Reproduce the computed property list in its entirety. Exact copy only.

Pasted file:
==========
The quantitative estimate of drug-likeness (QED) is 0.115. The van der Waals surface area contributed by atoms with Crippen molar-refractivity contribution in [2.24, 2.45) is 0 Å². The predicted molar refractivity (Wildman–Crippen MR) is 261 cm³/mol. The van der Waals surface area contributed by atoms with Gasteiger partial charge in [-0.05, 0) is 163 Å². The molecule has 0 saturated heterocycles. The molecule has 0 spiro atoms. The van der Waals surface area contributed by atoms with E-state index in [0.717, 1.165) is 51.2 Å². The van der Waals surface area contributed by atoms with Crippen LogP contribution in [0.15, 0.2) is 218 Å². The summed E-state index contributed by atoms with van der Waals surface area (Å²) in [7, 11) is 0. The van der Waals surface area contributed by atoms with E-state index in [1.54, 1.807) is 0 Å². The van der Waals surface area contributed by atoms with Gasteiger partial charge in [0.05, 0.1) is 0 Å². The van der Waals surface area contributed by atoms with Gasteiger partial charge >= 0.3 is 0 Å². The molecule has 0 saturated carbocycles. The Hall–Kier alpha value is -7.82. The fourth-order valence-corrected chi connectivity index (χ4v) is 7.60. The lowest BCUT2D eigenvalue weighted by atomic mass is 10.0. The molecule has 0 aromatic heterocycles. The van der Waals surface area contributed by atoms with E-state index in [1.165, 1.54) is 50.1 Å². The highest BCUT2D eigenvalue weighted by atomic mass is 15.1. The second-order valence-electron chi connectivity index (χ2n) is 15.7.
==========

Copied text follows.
The quantitative estimate of drug-likeness (QED) is 0.115. The van der Waals surface area contributed by atoms with Crippen molar-refractivity contribution in [2.24, 2.45) is 0 Å². The predicted molar refractivity (Wildman–Crippen MR) is 261 cm³/mol. The van der Waals surface area contributed by atoms with Gasteiger partial charge in [-0.05, 0) is 163 Å². The molecule has 0 saturated heterocycles. The molecule has 0 spiro atoms. The van der Waals surface area contributed by atoms with E-state index in [0.717, 1.165) is 51.2 Å². The van der Waals surface area contributed by atoms with Crippen LogP contribution in [0.15, 0.2) is 218 Å². The summed E-state index contributed by atoms with van der Waals surface area (Å²) in [7, 11) is 0. The van der Waals surface area contributed by atoms with E-state index in [1.54, 1.807) is 0 Å². The van der Waals surface area contributed by atoms with Gasteiger partial charge in [0.05, 0.1) is 0 Å². The van der Waals surface area contributed by atoms with Gasteiger partial charge >= 0.3 is 0 Å². The molecule has 0 saturated carbocycles. The Hall–Kier alpha value is -7.82. The fourth-order valence-corrected chi connectivity index (χ4v) is 7.60. The lowest BCUT2D eigenvalue weighted by atomic mass is 10.0. The molecule has 0 aromatic heterocycles. The van der Waals surface area contributed by atoms with E-state index in [1.165, 1.54) is 50.1 Å². The highest BCUT2D eigenvalue weighted by atomic mass is 15.1. The second-order valence-electron chi connectivity index (χ2n) is 15.7.